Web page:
I’ve been thinking a lot about this quote.  Like a lot of people, I first interpreted it as the father of cyberpunk making a statement against income, and technology, disparity: that only the wealthy could afford the future.

But then I began to rethink that supposition.  First of all, how could the future be here, in the present?  Making this subjective, I like to think of a present future as being a current environment where someone from the past would find few places of reference: a place where old, and flawed systems have been replaced with new perspectives.

it can’t just be just about technology.  After all, everyone has friends or relatives who can afford the newest [fill in the blank] yet are clueless in how to use it to affect their lives for the better.  

Home automation falls squarely into this camp.  Yes, the wealthy can spent serious bucks getting their intelligent personal assistant to do everything from turn on their lights to play their favorite music, but does it make any real shifts in how they live?  At it’s core this tech is basically just a more elaborate way of flipping a switch or scrolling through a playlist.

This means that for many people with too much money to spend on technology they are still basically living as they have been for decades.   Read more “The Future Can Be Evenly Distributed … If We Want It To Be”

The Cyberpunk Issue — Pull Quotes from MONDO 2000 Issue #1 (1989)

A cyberspace experience might be a simulation of an entirely imaginary world as long as the space is physically lawful and self-consistent. Autodesk

 

Bush doesn’t want us to know whether he’s telling the truth of lying, but he wants us to be sure he’s not stoned while doing it. Robert Anton Wilson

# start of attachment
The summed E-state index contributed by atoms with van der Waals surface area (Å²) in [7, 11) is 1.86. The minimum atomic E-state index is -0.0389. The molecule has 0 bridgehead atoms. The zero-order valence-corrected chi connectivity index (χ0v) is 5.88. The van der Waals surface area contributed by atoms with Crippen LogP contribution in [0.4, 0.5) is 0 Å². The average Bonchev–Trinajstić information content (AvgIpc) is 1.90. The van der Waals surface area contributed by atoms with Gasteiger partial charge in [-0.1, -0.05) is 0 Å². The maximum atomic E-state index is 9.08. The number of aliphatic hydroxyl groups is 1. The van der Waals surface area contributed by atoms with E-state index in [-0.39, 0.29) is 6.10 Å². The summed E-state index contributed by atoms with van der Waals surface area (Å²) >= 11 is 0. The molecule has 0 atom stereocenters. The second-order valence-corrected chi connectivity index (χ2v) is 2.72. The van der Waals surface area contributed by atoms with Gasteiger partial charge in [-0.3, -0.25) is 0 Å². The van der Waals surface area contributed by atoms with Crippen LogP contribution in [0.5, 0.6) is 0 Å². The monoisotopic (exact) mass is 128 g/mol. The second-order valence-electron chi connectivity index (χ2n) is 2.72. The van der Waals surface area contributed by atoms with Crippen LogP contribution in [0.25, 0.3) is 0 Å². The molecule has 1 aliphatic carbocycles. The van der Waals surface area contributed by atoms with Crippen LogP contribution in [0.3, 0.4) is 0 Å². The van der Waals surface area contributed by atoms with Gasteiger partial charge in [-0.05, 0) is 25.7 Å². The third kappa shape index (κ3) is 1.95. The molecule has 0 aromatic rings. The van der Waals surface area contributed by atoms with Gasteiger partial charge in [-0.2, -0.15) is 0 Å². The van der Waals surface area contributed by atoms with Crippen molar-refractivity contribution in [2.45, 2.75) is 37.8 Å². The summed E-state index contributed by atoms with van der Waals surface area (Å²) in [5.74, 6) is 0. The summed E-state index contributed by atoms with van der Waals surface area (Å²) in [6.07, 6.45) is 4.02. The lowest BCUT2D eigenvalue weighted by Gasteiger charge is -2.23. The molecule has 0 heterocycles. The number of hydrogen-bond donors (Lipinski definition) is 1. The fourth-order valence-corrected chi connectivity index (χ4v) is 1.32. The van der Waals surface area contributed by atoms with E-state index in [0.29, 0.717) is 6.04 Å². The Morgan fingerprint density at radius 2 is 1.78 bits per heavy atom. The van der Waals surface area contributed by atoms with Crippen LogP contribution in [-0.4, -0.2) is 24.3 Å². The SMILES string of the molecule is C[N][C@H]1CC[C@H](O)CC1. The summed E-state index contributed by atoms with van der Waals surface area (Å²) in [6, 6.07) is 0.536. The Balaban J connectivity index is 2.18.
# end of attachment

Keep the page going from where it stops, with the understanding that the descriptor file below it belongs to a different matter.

McLuhan seemed to be giving permission for youth culture, rock & roll, and post-print libidinal tactility to finally, mercifully dismantle linear stuffed-shirt Western Civilization. Terence McKenna

 

Gibson has produced nothing less than the underlying myth, the core legend, of the next stage of human evolution. Timothy Leary

His females are shaman ladies, sophisticated wizards, playful, humorous, hip diviners. Timothy Leary

 

Burroughs found 50’s science fiction and used it like a rusty can opener on society’s jugular. William Gibson

McLuhan’s revenge. Media monsters . . . the worst street gang you ever ran into were, at the same time, intense conceptual artists William Gibson Read more “The Cyberpunk Issue — Pull Quotes from MONDO 2000 Issue #1 (1989)”

The Invention of Reality Hackers – A “Mutazine” (1988)

Something was starting to surface. Several small subcultures were drifting together, and some of these esoteric groupings included those who were creating the next economy. Clearly, we were positioned to become the magazine of a slow baking gestalt.

 

From Freaks In The Machine: MONDO 2000 in Late 20th Century Tech Culture

by R.U. Sirius

Some time in 1988, we made a rash decision. Despite High Frontiers relatively successful rise within the ‘zine scene (where 18,000 in sales was solid), we decided to change the name of the magazine itself to Reality Hackers.

It was my idea.

We’d been hipped to cyberpunk SF and I’d read Gibson’s Neuromancer and Sterling’s Mirrorshades collection. Sterling’s famous introduction for that book, describing what cyberpunk was doing in fiction — seemed to express precisely what a truly contemporary transmutational magazine should be about. Here are some parts of it:

“The term, (cyberpunk) captures something crucial to the work of these writers, something crucial to the decade as a whole: a new kind of integration. The overlapping of worlds that were formerly separate: the realm of high tech, and the modern pop underground.